While Ms. Grant’s comment that “Selling ain’t easy” is true (if ungrammatical), this isn’t a critique of direct selling per se.  Some people may be “born salespeople,” but for many, selling is an acquired skill that is honed through hard work and training.  Even direct sellers who are not great salespeople or sales managers may still be very satisfied with their direct-selling experience, because many join to achieve short-term goals rather than to make a full career of it.  Direct selling companies make it clear to potential distributors that success is a function of one’s goals, and a high sales or income goal is achievable only through hard work and persistence.

Whether your friends are alienated by your direct selling business is a function of how you promote it; one of the tenets of successful selling is to find out what the buyer values, and provide that set of benefits better than anyone else can.  One of the ways in which “selling ain’t easy” is in developing this consumer insight that results in your consumers asking to buy from you rather than you asking to sell to them – whether you are in direct selling, bricks-and-mortar retailing, customer service in a hotel chain, or any other touch-the-consumer environment.

“Recruiting alone is not in your best interest, but recruiting with mentorship is part of a successful direct seller’s strategy.”

Recruiting – that is, sharing the direct selling opportunity with other people so that some of them ultimately also join as direct sellers – is in fact part of a career direct seller’s path to success, and thus is in the direct seller’s best interest.  But mere recruiting does not generate income in a legitimate direct selling opportunity; only sales does so.  A business-building direct seller therefore has to mentor and develop the business skills of distributors downline from her (those she recruits and those recruited by her recruits) in order to reap the benefits that a direct selling compensation system provides.

As for the saturation argument made here, welcome to the wide world of retail competition.  A successful retailer in any business has to figure out how to make her offering better than that of the competition.  Think about how broadly available Tide detergent, Scott paper towels, Oral B toothbrushes, Oreos, and hundreds of other grocery products are; if unique product, sold by a retailer with no local competitors, were the only path to survival and success in the grocery business, we wouldn’t see multiple grocery stores surviving in any market.  The fact that we do suggests there’s more to this game than product and price.  In fact, in direct selling as in any other retail business, the name of the game is to augment the selling process so that the consumer is able to buy your products, plus personalized and valued service, in a way that beats the competition.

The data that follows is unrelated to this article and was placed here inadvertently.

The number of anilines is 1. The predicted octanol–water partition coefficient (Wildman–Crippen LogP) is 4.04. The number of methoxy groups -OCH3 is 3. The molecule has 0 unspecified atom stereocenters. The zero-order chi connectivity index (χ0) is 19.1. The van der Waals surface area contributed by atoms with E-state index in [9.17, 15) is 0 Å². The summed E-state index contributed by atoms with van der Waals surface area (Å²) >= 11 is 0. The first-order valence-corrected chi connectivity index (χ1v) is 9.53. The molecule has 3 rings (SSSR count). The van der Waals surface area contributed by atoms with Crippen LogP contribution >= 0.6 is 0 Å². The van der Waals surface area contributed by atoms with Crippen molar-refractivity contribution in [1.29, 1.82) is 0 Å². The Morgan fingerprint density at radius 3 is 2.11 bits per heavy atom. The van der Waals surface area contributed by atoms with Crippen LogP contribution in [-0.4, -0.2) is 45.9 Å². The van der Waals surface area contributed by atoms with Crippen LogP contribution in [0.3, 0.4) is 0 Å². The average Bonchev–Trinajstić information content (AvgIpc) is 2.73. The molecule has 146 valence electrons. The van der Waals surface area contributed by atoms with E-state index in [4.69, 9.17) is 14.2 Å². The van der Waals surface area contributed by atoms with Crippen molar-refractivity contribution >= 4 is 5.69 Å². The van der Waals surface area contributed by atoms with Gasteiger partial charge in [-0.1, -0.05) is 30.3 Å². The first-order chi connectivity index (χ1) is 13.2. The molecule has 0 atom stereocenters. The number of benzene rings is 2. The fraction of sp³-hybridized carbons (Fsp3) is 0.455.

“Consumers aren’t as easily duped as you think, so you will be necessary to them if you offer direct-selling services of value along with the products you sell.”

Ms. Grant’s vision of consumers is surprisingly dim; she depicts them as both gullible and ignorant, so that they fail to check out alternatives before buying and thus might not be “well served” by direct selling offers.  In reality, consumers can and do routinely check out alternatives before they buy; it’s this very behavior that is currently causing bricks-and-mortar retailers concern about “showrooming.”